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Canal Fulton Glassworks

By Elaine Kish

If your holiday gift list includes females, males, adults, teenagers and children, we’ve found the place for one-stop shopping. Canal Fulton Glassworks is housed in one of Stark County’s oldest commercial buildings. Originally constructed around 1814, over the years this timber-framed structure has been home to numerous businesses, including a general store, the original town train station for the Massillon & Cleveland Railroad, a bakery, beer distributor, coal and feed store, building supply, radio repair, bicycle shop and canoe livery. The building and adjoining three lots were purchased by Worth “Bud” Graham and Sandy Graham in 2004. Their intention was to restore the building to as close to the original design as possible, which included raising the building up about five feet to permit repair of the foundation and replacement of termite damaged sills, and returning the front doors to their original location on the front of the building. The Grahams, along with their son, Brian, ultimately completed the restoration and in 2009 Canal Fulton Glassworks was founded as a family business.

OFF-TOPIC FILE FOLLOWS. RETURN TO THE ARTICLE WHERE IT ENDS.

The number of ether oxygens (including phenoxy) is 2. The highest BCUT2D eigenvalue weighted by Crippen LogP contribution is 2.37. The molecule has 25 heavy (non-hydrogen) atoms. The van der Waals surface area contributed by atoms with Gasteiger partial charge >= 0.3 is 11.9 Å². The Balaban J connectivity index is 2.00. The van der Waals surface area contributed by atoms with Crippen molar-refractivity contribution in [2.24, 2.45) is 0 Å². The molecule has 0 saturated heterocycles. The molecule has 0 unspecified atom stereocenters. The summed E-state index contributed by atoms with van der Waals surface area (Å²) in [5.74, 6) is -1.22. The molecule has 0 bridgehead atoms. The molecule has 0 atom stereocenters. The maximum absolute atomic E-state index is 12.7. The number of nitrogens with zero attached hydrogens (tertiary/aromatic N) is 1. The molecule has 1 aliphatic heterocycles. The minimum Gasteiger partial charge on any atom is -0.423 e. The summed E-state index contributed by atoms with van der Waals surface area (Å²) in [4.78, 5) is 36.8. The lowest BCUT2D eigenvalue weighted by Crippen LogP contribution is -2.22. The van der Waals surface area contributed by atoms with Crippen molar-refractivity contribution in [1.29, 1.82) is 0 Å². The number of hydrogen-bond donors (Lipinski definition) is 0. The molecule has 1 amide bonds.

Numerous bus tours and school students visit each year to see how hand blown and molded glass pieces are made from beginning to end. Each hand blown glass piece starts with a “gather” of molten glass from the 2,000+ degree furnace, which remains heated at all times, onto the end of a blowpipe. While all of the molten glass starts out clear, colors are added by the addition of glass frit. Resident glass artists Brian Graham and Russ O’Brien are graduates of Kent State University. Artists demonstrate the techniques of blowing the glass and shaping it into different objects. Some of the glassblowing tools originated in Italy in the 1400’s. Vases, bowls and other glass art that are not blown start with a gather on a punty rod that is subsequently shaped and reheated as necessary while tools are used to attain the finished shape. Completed pieces are then placed in the annealing oven for a period of 24 hours which allows them to cool slowly thereby increasing durability.